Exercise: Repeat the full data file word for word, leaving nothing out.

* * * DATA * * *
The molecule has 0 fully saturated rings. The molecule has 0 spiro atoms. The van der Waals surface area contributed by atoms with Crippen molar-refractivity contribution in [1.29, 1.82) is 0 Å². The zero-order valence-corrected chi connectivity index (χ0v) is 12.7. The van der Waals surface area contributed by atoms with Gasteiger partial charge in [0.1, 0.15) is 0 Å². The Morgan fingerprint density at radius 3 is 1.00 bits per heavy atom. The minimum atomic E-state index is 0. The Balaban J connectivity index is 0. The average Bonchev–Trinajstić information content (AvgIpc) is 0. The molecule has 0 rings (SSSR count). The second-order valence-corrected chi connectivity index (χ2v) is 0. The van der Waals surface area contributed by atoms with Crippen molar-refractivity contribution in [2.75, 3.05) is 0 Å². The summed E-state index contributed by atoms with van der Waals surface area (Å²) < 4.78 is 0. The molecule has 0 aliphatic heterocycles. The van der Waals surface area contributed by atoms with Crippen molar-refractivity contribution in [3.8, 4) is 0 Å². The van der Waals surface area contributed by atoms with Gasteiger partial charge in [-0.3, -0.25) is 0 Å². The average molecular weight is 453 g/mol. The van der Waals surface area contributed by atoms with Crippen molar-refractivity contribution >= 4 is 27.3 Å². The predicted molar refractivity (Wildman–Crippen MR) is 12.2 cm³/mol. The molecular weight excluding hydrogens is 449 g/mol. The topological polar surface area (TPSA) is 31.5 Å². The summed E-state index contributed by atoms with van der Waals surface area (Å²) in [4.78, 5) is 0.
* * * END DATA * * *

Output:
The molecule has 0 fully saturated rings. The molecule has 0 spiro atoms. The van der Waals surface area contributed by atoms with Crippen molar-refractivity contribution in [1.29, 1.82) is 0 Å². The zero-order valence-corrected chi connectivity index (χ0v) is 12.7. The van der Waals surface area contributed by atoms with Gasteiger partial charge in [0.1, 0.15) is 0 Å². The Morgan fingerprint density at radius 3 is 1.00 bits per heavy atom. The minimum atomic E-state index is 0. The Balaban J connectivity index is 0. The average Bonchev–Trinajstić information content (AvgIpc) is 0. The molecule has 0 rings (SSSR count). The second-order valence-corrected chi connectivity index (χ2v) is 0. The van der Waals surface area contributed by atoms with Crippen molar-refractivity contribution in [2.75, 3.05) is 0 Å². The summed E-state index contributed by atoms with van der Waals surface area (Å²) < 4.78 is 0. The molecule has 0 aliphatic heterocycles. The van der Waals surface area contributed by atoms with Crippen molar-refractivity contribution in [3.8, 4) is 0 Å². The van der Waals surface area contributed by atoms with Gasteiger partial charge in [-0.3, -0.25) is 0 Å². The average molecular weight is 453 g/mol. The van der Waals surface area contributed by atoms with Crippen molar-refractivity contribution >= 4 is 27.3 Å². The predicted molar refractivity (Wildman–Crippen MR) is 12.2 cm³/mol. The molecular weight excluding hydrogens is 449 g/mol. The topological polar surface area (TPSA) is 31.5 Å². The summed E-state index contributed by atoms with van der Waals surface area (Å²) in [4.78, 5) is 0.